PHILADELPHIA (Reuters) - U.S. specialty chemicals maker Huntsman Corp HUN.N on Monday said it filed a lawsuit against private equity firm Apollo Management and its partners, seeking more than $3 billion in damages, as the legal battle escalated in the souring merger deal between Huntsman and Hexion Specialty Chemical.
Huntsman said it sued Apollo and partners Leon Black and Joshua Harris in Conroe, Texas, arguing that they had induced Huntsman end a merger deal with Dutch company Basell AF BASL.UL in order to forge a merger with Apollo affiliate Hexion.
Last year, Huntsman accepted Hexion’s $28 a share bid and terminated a previous agreement to be acquired by plastics and chemicals company Basell for $25.25 per share. Since then, Basell has acquired U.S. chemicals firm Lyondell Chemical Co.
“It is now clear that, to get Huntsman to terminate its contract with Basell, Apollo falsely represented to Huntsman its commitment to closing a merger with Hexion at $28 per share, when it really intended all along to then delay the process and create enough problems with the transaction to bring us back to the table at a lower price,” Huntsman Chief Executive and President Peter Huntsman said in a statement.
Huntsman said it asked for a jury trial to determine liabilities for actual damages of more than $3 billion, plus other damages.
The lawsuit comes after Apollo and Hexion sued Huntsman last week in an effort to limit their liability in case the planned deal between Huntsman and Hexion collapsed.
Hexion said it believes Huntsman’s lawsuit to be without merit.
“Huntsman’s Texas suit violates a clear provision of the merger agreement which requires that any litigation be brought exclusively in the State of Delaware,” Hexion said.
Apollo previously contended that Huntsman had suffered a material adverse change and said an independent financial advisor found that the combined company would be insolvent if the deal were to proceed under the agreed terms.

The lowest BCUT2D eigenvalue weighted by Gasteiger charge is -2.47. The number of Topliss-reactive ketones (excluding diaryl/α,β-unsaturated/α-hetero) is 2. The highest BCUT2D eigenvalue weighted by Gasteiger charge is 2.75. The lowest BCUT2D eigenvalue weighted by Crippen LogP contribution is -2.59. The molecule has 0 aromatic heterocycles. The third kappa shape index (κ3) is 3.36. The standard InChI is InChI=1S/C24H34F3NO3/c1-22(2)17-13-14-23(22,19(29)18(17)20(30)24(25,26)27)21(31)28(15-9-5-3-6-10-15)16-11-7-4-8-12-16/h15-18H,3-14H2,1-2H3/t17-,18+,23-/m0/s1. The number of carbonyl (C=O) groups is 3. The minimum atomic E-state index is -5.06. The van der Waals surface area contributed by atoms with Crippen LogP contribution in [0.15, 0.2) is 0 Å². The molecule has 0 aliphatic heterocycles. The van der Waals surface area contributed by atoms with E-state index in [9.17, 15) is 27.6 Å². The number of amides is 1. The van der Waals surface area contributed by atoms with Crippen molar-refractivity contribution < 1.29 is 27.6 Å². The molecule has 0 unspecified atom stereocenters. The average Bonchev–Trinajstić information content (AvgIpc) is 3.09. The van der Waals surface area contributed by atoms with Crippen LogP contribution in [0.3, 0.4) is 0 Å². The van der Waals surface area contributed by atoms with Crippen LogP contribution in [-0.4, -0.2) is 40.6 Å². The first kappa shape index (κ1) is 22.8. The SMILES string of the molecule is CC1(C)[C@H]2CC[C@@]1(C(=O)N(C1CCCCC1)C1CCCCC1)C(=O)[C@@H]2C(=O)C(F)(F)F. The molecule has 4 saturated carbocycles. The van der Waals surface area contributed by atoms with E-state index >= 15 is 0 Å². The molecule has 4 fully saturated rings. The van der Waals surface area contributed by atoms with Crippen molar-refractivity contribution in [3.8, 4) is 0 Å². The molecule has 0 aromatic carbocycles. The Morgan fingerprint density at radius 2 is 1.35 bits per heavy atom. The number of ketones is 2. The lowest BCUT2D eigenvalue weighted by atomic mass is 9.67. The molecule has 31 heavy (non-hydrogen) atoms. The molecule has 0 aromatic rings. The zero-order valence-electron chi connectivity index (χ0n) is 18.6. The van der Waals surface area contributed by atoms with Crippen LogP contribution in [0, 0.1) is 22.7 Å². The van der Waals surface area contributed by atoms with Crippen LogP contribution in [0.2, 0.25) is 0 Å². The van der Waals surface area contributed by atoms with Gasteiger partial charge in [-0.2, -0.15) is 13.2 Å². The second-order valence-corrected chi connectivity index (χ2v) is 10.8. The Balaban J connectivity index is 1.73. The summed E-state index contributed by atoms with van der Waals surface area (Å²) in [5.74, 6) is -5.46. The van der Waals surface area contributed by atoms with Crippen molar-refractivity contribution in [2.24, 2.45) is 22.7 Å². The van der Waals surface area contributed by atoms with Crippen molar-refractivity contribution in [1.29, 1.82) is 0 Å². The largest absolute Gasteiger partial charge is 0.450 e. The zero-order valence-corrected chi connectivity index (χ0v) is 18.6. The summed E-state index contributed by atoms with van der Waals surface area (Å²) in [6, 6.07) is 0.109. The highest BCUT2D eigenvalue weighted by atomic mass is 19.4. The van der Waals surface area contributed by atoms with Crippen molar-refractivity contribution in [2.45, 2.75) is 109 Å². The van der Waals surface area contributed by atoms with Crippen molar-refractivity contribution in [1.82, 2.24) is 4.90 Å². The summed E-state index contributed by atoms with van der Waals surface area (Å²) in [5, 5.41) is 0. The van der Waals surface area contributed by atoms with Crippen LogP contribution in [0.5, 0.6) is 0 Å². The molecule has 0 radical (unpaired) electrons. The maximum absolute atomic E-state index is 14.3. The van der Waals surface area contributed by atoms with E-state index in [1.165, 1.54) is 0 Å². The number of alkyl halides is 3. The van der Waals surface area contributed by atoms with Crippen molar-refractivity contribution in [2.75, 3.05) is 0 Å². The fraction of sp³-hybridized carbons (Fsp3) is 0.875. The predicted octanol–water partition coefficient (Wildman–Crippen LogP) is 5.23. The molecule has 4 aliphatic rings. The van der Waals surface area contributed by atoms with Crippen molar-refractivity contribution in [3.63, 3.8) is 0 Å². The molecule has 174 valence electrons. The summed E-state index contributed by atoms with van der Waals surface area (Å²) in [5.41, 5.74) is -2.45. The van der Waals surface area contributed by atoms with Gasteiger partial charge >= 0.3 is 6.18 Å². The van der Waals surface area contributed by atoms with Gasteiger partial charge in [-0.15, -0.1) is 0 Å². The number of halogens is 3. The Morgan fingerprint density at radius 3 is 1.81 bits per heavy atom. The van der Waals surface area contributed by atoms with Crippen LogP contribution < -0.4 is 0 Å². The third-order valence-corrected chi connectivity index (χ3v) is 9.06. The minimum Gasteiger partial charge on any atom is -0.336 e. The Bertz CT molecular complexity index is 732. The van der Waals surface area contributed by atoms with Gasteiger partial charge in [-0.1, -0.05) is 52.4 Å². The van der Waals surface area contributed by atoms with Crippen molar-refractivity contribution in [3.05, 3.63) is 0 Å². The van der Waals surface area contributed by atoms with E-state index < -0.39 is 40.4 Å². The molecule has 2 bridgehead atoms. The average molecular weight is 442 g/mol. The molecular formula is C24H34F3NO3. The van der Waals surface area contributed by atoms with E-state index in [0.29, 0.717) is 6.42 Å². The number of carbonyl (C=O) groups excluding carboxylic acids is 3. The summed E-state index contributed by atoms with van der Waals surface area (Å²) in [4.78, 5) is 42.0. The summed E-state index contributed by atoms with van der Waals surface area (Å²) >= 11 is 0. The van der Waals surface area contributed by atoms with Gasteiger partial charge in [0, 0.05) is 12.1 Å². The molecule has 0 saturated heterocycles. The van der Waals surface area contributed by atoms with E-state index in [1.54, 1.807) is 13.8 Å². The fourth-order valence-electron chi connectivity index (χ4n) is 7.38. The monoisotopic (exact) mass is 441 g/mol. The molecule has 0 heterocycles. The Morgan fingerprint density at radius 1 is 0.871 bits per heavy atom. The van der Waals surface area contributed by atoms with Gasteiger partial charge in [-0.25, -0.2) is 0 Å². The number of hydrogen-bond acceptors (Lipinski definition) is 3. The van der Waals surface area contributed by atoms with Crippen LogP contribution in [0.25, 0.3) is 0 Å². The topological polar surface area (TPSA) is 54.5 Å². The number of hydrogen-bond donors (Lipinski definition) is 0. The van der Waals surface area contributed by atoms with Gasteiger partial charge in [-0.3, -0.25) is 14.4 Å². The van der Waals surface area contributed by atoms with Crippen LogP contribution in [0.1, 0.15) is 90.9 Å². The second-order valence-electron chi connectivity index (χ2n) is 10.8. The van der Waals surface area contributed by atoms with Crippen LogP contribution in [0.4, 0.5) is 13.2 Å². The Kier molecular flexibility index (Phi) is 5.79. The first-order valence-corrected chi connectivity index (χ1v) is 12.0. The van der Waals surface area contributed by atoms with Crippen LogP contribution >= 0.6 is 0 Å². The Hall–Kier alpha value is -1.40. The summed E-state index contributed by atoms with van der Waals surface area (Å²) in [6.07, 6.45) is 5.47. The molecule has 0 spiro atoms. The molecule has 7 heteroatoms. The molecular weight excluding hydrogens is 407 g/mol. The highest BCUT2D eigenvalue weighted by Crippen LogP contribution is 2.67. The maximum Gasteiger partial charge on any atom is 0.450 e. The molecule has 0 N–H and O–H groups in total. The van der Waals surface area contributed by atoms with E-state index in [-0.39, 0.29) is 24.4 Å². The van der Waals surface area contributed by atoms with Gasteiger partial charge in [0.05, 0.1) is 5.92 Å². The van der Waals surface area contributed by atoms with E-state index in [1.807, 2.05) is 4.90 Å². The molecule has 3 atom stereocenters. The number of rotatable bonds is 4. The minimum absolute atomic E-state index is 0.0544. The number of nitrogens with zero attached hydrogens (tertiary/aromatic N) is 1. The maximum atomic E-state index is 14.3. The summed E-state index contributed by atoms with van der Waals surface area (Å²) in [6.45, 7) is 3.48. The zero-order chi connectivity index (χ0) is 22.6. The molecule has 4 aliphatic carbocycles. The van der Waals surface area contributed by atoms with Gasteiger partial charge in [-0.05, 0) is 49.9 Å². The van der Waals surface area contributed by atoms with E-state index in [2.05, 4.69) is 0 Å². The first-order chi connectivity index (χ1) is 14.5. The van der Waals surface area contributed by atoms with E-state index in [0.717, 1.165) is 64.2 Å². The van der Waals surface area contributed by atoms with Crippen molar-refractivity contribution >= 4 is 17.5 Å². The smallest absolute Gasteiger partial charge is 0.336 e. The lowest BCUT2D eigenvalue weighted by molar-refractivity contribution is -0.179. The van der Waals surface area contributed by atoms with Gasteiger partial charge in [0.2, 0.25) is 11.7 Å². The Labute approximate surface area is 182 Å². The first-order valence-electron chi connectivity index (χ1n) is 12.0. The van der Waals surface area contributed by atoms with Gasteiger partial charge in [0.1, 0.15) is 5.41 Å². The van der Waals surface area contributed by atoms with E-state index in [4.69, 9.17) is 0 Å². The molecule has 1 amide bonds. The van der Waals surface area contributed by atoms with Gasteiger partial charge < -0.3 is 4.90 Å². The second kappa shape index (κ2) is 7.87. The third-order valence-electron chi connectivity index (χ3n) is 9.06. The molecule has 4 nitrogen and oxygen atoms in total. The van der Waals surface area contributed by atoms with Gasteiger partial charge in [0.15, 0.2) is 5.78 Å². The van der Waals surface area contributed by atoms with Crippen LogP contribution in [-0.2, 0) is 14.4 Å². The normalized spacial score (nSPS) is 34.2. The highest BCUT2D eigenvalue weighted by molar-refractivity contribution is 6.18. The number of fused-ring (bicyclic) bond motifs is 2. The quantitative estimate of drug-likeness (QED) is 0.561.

“In fact, Huntsman’s suit does not dispute that the combined company would be insolvent,” Hexion said.
Apollo also had argued that the deal was no longer feasible because of Huntsman’s increased net debt and its lower-than-expected earnings. Huntsman’s first-quarter adjusted earnings fell more than 70 percent from a year ago.
Huntsman said it planned to contest the “false and misleading” accusations Apollo and Hexion made in their Delaware lawsuit last week.
Huntsman said it expects its second-quarter adjusted EBITDA (earnings before interest, taxes, depreciation and amortization) to be in line with the first quarter’s.
The company said it has been increasing prices to offset higher raw material energy costs. It said its financial results in May were stronger than those achieved in April and it expects that trend to continue. Additional details were not provided.
“Huntsman is a strong and profitable company, with ample financial resources to continue operating our business,” Huntsman said.
Shares of Huntsman were down 10 cents, or about 0.8 percent, to $12.74 in midday trading on the New York Stock Exchange.
(Reporting by Jessica Hall, editing by Gerald E. McCormick)